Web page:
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New book delves into spy drama that rocked school
WITH a packed timetable of lessons and games, it’s more nine-to-five than MI5 these days for pupils at Abingdon School.
But 60 years ago there was one pupil whose Italian family broke that mould.
When Gil Pontecorvo failed to make it back to classes for the first day of term on September 19, 1950, teachers assumed car trouble had delayed the Pontecorvo family holiday in Italy. But at the same time alarms bells were ringing in British intelligence agencies.
Gil’s dad – Dr Bruno Pontecorvo, a senior scientist at the secret atomic research establishment at Harwell – was missing.
And his disappearance came only eight months on from a confession by another Harwell scientist, Klaus Fuchs, that he had been passing atomic secrets to the Russians during the Cold War.
The UK’s top secret agents were tasked with finding out if Dr Bruno Pontecorvo was another spy.
It wasn’t until five years later that Dr Pontecorvo surfaced in Moscow and announced he had defected to the Russians.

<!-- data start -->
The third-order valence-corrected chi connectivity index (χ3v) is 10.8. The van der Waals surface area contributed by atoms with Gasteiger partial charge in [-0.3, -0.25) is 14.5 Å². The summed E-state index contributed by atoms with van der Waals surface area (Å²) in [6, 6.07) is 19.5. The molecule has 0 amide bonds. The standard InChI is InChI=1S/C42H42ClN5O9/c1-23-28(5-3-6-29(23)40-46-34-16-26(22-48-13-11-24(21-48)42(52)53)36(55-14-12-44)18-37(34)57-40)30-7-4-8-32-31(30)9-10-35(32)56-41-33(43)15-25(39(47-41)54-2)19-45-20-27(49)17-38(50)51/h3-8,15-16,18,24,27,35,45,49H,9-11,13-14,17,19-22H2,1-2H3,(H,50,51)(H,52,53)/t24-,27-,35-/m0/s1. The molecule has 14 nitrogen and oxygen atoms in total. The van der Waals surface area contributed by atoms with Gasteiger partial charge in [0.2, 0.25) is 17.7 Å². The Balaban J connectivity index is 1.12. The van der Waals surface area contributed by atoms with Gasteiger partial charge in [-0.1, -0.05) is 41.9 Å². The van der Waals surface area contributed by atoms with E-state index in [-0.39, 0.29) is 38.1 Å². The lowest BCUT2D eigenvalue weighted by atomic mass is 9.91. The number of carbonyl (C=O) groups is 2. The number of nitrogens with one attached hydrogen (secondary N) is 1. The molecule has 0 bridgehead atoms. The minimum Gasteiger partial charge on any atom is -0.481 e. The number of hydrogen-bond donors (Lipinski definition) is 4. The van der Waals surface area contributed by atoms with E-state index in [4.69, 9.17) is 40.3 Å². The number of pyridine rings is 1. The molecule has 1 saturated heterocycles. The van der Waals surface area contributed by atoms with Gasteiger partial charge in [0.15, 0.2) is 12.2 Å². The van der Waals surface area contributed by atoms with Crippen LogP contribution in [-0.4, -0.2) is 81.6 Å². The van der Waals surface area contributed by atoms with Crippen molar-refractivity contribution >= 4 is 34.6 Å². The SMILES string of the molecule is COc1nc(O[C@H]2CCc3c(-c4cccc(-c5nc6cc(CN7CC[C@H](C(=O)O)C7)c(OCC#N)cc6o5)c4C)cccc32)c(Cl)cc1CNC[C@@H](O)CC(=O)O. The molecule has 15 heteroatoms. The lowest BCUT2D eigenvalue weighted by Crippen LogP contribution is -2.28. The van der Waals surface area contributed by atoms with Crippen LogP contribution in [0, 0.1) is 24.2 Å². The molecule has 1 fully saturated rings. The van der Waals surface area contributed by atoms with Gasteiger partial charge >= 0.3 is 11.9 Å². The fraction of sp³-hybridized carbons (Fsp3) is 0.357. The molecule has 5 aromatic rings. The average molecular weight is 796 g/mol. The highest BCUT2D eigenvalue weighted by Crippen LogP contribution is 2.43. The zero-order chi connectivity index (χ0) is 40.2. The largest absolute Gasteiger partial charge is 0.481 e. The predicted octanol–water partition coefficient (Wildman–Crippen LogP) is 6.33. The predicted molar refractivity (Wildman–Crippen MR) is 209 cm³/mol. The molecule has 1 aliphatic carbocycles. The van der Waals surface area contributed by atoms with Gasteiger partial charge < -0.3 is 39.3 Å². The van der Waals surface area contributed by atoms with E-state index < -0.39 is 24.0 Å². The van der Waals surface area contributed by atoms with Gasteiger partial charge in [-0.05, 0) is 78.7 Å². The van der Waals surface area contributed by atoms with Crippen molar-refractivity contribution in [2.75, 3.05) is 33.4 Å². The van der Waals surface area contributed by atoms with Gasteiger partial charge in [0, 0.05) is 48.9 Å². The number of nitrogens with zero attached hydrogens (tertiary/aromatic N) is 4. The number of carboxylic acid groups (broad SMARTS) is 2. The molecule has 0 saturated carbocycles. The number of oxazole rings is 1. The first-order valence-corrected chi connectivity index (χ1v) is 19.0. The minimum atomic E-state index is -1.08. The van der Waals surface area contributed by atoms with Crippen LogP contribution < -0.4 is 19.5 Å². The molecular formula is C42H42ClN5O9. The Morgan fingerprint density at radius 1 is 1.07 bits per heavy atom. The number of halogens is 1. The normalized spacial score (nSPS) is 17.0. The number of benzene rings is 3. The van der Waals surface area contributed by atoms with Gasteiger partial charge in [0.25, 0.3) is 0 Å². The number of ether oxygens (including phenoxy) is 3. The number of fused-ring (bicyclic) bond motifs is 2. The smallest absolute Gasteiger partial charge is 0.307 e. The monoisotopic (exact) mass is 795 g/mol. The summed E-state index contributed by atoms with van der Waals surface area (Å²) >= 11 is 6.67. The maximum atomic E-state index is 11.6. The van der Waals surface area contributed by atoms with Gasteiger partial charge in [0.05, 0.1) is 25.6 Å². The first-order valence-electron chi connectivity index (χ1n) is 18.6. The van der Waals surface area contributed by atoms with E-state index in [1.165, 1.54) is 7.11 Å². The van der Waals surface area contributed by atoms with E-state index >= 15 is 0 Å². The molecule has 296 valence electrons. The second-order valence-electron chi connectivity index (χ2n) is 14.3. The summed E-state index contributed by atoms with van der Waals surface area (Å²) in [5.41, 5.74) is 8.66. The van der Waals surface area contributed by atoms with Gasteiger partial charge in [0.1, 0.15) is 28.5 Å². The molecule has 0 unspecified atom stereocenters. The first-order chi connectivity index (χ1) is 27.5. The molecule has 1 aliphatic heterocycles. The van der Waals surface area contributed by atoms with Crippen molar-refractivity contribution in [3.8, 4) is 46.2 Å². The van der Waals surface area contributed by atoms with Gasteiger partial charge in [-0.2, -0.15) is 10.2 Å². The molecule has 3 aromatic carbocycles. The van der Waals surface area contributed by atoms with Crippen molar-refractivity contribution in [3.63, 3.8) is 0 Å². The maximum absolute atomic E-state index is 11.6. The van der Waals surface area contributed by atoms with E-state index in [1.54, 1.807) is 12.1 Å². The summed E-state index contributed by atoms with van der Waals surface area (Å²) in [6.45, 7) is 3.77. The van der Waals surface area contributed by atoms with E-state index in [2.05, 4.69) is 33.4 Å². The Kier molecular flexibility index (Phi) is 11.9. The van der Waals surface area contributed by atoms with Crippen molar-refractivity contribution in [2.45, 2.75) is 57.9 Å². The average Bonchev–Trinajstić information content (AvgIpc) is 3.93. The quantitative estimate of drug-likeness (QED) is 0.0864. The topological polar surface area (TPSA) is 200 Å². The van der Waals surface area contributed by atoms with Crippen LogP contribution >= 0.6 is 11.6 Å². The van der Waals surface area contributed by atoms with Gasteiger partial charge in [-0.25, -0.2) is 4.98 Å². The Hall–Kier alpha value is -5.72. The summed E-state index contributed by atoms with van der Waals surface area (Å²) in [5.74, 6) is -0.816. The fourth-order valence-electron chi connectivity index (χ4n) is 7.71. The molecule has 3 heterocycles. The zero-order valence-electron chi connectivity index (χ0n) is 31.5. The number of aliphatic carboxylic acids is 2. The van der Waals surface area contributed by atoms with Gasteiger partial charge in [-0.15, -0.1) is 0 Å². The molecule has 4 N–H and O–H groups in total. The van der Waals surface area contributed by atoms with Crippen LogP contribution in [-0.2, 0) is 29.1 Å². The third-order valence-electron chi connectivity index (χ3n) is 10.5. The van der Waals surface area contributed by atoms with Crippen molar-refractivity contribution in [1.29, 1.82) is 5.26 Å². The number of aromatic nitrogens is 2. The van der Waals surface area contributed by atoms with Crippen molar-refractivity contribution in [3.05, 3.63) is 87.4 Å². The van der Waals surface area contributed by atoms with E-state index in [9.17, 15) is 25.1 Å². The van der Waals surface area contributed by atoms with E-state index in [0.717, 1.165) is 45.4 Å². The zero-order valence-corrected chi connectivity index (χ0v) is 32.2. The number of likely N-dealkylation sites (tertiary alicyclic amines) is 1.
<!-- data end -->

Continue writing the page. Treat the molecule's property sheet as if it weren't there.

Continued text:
Now, 64 years down the line another senior scientist believes he has discovered the truth about what happened.
Frank Close, former physics professor at Oxford University, former head of theoretical physics at the Rutherford Appleton Laboratory, and the 2013 winner of the Royal Society Michael Faraday Prize for excellence in communicating science, is unveiling his discoveries in a book to be published next October.
His biography of Dr Pontecorvo, A Life of Two Halves, is the culmination of more than three years of research.
Prof Close said: “Having seen previously unobtainable papers from the MI5 archives, I now know why Bruno Pontecorvo fled so suddenly.
“And last week, for the first time, I saw his secret logbooks which reveal what he did in the USSR.
“The full story will come out in my book next year, but some tasters will be given in my talk at Abingdon School.”
Scientists and historians have continued to debate if Dr Pontecorvo did indeed spy and pass on information.
Prof Close met Gil, who is now a Russian nuclear physicist, and interviewed his family. He also examined previously closed files from both the West and the former USSR.
Prof Close is visiting Abingdon School on Wednesday for a talk to describe the trail he has followed, the crucial documents he has examined.
The free lecture starts in the Amey Theatre at Abingdon School in Park Road from 7.30pm.
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